World / Reporter's Journal

US' constant war footing clouds thinking on South China Sea

By Chen Weihua (China Daily USA) Updated: 2016-03-14 04:42

The John C. Stennis Carrier Strike Group, which includes five US naval vessels, made a high-profile appearance in the South China Sea recently, angering many in China.

When I asked Mark Toner, State Department deputy spokesman, on March 7 whether such a move was raising tensions in the Asia-Pacific region, he repeated his government’s line about the US exercising freedom of navigation rights. The US will continue to do so in accordance with international law, he added.

Common sense says that everything that is not forbidden is allowed. So assuming for a moment the five-day show of the carrier strike group in the South China Sea was in accordance with international law, it does not mean to many that it didn’t escalate tensions there.

One of the examples would be that it is absolutely legal for a passer-by to stand and look into your house. But it will make you feel uneasy, even angry, if that person does it every day. And he or she will drive you crazy by standing on the sidewalk outside your house for hours with a Swiss Army knife in hand.

To a large extent, that is what the strike group did a few days ago; the USS Curtis Wilbur did in January; and the USS Lassen did in October last year in the South China Sea. In fact, US military planes and ships have been conducting annoying surveillance operations near China’s coasts for a long time.

That the US is in talks to base long-range bombers in Australia within striking distance of the South China Sea, as reported last week, is the latest disturbing news raising questions about Washington’s intentions.

Foreign Minister Wang Yi said at a news conference last week on the sidelines of the National People’s Congress session: Freedom of navigation does not give anyone the license to do whatever they want.

To many Chinese, US actions are certainly militarizing the South China Sea and heightening tensions in the region. “Do unto others as you would have them do unto you,” a Confucian saying used in US war propaganda during World War II to describe the good nature of the Chinese seems to be largely forgotten by today’s US leaders.

If you think there is too much China-bashing already in the US, not to mention on the presidential campaign trail, imagine what would happen if China’s People’s Liberation Army planes and ships appear frequently off the coasts of California, Florida, New York and Washington, or if China started building military bases in Latin America and conducting military drills in the Caribbean Sea.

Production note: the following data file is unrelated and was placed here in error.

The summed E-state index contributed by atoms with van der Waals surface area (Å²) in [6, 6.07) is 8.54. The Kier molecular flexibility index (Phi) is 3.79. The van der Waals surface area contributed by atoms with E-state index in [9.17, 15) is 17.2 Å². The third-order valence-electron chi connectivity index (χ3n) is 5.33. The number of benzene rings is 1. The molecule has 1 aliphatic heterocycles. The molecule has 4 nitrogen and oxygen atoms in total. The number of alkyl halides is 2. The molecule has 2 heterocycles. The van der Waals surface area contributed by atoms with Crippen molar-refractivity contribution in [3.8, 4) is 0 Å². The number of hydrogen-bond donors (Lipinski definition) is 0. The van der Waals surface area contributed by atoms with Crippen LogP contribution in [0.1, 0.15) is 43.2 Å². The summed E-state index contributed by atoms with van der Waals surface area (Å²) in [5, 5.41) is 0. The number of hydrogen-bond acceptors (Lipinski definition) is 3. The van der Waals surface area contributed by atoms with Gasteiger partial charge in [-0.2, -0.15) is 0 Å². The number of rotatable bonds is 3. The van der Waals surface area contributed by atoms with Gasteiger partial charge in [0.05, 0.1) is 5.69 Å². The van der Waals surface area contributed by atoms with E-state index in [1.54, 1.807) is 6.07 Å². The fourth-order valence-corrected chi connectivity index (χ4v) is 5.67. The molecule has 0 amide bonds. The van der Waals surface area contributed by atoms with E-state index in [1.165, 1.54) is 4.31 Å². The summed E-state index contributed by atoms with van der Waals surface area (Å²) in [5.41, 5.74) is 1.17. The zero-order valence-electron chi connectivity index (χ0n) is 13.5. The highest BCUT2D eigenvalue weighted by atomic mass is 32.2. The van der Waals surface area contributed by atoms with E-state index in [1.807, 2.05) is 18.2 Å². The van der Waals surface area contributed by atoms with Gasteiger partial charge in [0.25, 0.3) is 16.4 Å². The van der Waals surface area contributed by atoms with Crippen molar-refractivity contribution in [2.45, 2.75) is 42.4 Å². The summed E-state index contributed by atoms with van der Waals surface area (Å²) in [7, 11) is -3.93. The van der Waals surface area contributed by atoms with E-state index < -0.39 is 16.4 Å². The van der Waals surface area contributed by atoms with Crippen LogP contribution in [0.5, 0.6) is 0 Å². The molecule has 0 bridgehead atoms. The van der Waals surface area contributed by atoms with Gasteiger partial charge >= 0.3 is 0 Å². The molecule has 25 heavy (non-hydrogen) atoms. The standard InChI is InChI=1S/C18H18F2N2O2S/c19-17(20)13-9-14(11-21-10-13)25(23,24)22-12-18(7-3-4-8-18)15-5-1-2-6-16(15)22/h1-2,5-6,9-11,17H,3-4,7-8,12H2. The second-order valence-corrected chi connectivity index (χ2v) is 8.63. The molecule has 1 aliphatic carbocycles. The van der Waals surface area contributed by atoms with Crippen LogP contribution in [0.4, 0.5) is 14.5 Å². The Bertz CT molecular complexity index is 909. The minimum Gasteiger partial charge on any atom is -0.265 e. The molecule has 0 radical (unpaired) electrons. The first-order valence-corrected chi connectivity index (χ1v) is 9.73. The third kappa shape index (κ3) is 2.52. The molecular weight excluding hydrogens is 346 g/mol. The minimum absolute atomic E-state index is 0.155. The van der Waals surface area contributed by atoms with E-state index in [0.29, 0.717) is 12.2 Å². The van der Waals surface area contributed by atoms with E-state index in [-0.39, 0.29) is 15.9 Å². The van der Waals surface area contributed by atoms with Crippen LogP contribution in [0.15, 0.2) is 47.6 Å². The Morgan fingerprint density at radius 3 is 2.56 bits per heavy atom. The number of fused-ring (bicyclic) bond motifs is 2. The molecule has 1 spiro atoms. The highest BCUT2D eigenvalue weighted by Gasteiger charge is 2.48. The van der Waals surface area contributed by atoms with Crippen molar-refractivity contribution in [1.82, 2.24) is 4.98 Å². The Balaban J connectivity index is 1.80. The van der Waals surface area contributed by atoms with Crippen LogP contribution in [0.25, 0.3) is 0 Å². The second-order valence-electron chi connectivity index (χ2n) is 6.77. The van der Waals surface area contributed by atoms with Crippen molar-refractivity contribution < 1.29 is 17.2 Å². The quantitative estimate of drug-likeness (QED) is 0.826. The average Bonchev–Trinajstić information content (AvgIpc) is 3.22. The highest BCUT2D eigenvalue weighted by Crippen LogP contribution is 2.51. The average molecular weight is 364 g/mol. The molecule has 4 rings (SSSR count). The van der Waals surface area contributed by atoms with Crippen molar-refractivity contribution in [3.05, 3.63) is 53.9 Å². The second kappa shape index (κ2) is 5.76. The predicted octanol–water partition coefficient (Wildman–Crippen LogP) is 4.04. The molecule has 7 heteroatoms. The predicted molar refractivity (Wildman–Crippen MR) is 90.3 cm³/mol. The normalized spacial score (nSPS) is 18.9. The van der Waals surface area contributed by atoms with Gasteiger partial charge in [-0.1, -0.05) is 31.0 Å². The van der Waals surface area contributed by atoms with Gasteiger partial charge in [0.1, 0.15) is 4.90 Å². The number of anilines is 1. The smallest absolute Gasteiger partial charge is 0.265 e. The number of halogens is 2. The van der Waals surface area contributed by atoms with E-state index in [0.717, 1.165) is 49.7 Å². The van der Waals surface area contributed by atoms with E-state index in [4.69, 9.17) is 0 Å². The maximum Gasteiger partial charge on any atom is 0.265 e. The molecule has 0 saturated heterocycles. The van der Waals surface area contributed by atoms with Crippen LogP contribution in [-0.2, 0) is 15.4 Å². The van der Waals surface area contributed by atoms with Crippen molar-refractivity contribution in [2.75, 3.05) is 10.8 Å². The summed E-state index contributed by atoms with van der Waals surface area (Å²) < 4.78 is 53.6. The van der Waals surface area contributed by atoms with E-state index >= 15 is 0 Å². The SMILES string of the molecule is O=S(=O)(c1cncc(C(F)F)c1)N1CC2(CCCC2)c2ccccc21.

With a defense budget larger than that of the next eight countries combined, a nuclear arsenal that could destroy the PLA net many times over, and more than 800 military bases across the world — including 113 in Japan and 83 in the Republic of Korea — the US military is indeed unrivaled.

Such an obsession with absolute military superiority was displayed in the last few weeks when US military chiefs went before Congress to argue for a large defense budget for 2017. China has often been described, along with Russia, Iran and the Democratic People’s Republic of Korea as “adversaries”.

Yet among the complaints in Washington is that US politicians are easily tempted to use military solutions because of the country’s might. This was echoed at a talk given by Gregory Treverton, chairman of the National Intelligence Council, on March 4 when he spoke at the Center for Strategic and International Studies.

When asked about the mess in Libya and other places as a result of US military actions, Treverton admitted that the US is better at carrying out military operations than caring about the results it wants to achieve.

US President Barack Obama, who gave the green light to regime change in Libya in 2011 by abusing a UN Security Council resolution on no-fly zones, was in the spotlight the past few days when he blamed European allies, in particular British Prime Minister David Cameron, for failing to follow through in Libya after toppling Muammar Gaddafi. Libya has been thrown into total chaos and civil war, a situation much worse than the days when Gaddafi was in power.

What all these actions entail is that when US leaders and politicians keep boasting and advocating military superiority, they clearly do not realize their country’s military power has proved to be as much of a curse as a blessing. No wonder the US has been continuously engaged in wars.

Such a mindset has prevented many US leaders and politicians to think straight when it comes to the South China Sea to flex their muscles in the region.

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